Coronary artery surgery carries an overall risk of stroke of 1.6% and this is increased in reoperative surgery, presence of carotid stenosis, and in those over 75 years of age.11,12 In certain subgroups the incidence is 9% and even higher in those undergoing valve surgery. Additionally, there is an excess of late neurological events following cardiovascular surgery in the presence of uncorrected carotid stenosis.13 The coexistence of symptomatic coronary artery disease and significant carotid artery stenosis ranges from 3.4–22% of the population.14 Screening for carotid artery disease in patients undergoing coronary artery surgery indicated a prevalence of 8.7% stenoses of over 75%, leading to a perioperative stroke rate of 14.3% in these patients.15 Stenoses of less than 75% were associated with a postoperative neurological deficit in 2%. Causes of stroke in the perioperative period include embolisation from the heart and great vessels, global brain ischaemia caused by hypoperfusion, air embolus, and intracranial bleeding precipitated by intraoperative anticoagulation, in addition to emboli originating from the carotid bifurcation. Increased use of off-pump coronary artery bypass may reduce the incidence of carotid related events. A prospective study of 582 patients attempted to differentiate between global and focal ischaemic events.16 Of the 12 postoperative strokes, carotid stenosis of over 50% or occlusion was significantly associated with five of seven hemispheric events but none of the five global events. Unilateral stenosis of over 80%, bilateral stenosis of over 50% or unilateral occlusion with contralateral stenosis of over 50% was associated with a 5.3% risk of hemispheric stroke. No strokes occurred in patients with unilateral 50–79% stenosis.

Although unilateral occlusion is considered of poor prognostic significance, asymptomatic patients derived no benefit from ipsilateral carotid endarterectomy compared with medical treatment alone when analysed as part of the ACAS trial. The advantage of prophylactic carotid endarterectomy in patients with over 80% carotid stenosis was shown to be significant in a retrospective non-randomised series of 68 patients undergoing synchronous or staged coronary artery surgery.17 Synchronous bilateral carotid endarterectomy was performed with 6.1% mortality, unrelated to primary cardiac or cerebrovascular events, in an unselected series of urgent and elective patients undergoing coronary artery surgery, but the number of cases was small and further studies are required.13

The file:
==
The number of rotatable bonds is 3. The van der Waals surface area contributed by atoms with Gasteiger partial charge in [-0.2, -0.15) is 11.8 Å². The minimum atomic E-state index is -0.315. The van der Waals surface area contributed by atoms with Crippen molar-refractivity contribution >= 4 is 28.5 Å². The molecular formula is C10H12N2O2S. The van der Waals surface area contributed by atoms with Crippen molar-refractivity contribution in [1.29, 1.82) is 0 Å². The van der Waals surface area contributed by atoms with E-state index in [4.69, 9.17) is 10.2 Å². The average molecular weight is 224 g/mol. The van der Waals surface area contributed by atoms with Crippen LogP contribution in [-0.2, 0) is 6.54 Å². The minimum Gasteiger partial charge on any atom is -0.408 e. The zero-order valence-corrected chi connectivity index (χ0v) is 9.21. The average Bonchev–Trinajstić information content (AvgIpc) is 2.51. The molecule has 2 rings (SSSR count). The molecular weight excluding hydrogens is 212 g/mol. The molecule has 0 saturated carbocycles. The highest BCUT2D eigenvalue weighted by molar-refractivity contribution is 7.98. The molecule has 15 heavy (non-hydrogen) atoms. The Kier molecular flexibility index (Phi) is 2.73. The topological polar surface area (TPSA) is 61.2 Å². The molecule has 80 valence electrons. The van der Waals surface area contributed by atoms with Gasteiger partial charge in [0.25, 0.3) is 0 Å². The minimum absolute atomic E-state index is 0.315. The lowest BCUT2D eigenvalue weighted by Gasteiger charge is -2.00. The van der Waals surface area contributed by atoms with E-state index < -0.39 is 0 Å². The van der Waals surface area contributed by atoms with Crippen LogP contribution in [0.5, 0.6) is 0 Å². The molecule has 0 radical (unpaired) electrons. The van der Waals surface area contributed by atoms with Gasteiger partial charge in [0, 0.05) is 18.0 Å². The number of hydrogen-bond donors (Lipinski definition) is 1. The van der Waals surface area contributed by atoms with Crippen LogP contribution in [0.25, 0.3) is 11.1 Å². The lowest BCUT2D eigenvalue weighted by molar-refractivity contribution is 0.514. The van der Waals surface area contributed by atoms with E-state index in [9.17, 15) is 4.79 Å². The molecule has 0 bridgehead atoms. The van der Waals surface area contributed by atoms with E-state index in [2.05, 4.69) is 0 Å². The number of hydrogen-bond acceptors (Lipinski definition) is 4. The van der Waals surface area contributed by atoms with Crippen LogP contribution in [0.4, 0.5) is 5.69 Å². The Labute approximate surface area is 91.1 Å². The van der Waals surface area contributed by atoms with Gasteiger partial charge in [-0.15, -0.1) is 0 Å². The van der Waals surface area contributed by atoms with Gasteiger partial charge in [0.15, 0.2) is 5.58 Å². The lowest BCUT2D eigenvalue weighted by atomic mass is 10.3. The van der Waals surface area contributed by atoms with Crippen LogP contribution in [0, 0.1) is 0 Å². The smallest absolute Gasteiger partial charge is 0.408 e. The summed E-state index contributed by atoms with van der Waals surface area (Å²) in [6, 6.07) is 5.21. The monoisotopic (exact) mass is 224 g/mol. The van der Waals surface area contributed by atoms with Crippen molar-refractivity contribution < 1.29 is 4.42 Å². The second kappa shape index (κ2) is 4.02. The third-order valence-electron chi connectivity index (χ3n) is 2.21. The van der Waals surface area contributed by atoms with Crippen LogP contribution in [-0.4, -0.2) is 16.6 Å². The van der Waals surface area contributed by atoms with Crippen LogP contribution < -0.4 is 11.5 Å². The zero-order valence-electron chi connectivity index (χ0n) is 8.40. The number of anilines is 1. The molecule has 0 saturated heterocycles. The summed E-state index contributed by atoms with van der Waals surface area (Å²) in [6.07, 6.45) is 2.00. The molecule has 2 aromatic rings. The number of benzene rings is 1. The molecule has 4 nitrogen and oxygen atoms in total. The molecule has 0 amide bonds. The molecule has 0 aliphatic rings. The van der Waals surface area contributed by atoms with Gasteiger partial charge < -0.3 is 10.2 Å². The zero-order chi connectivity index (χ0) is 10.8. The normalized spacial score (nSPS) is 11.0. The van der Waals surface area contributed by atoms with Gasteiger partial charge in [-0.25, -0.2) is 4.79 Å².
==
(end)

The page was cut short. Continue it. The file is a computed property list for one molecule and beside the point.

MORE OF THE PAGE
In patients with a primary indication for coronary revascularisation, carotid endarterectomy can be carried out safely at the time of coronary artery surgery. A retrospective analysis of 206 cases revealed a stroke or neurological deficit incidence of 3.5%.18 In 1998 Darling and colleagues demonstrated a neurological event rate of 2.9% and operative mortality of 2.4% in a prospective series of 470 patients undergoing synchronous procedures.19 A randomised trial of synchronous versus staged procedures revealed a higher stroke rate when carotid surgery followed coronary surgery. Conversely, the low morbidity and mortality of carotid endarterectomy alone in patients with coronary artery disease may not justify synchronous coronary revascularisation where this is not indicated primarily. Carotid endarterectomy under local anaesthesia or regional block may further reduce the cardiac risk in patients with coronary artery disease unsuitable for revascularisation, but needs confirmation by a randomised trial.

Patients requiring coronary revascularisation with symptomatic carotid disease that fulfil the indications for surgery should undergo carotid endarterectomy. In the absence of randomised trials, asymptomatic patients should be managed recognising the high stroke risk associated with carotid stenosis of over 80% and carotid occlusion. There is a need for randomised trials to clarify the need for carotid endarterectomy at the time of coronary artery surgery.


We are grateful for the advice of Dr Liam Penny (consultant cardiologist) and Professor Mark Wiles (professor of neurology) in the preparation of this article.


Supplementary materials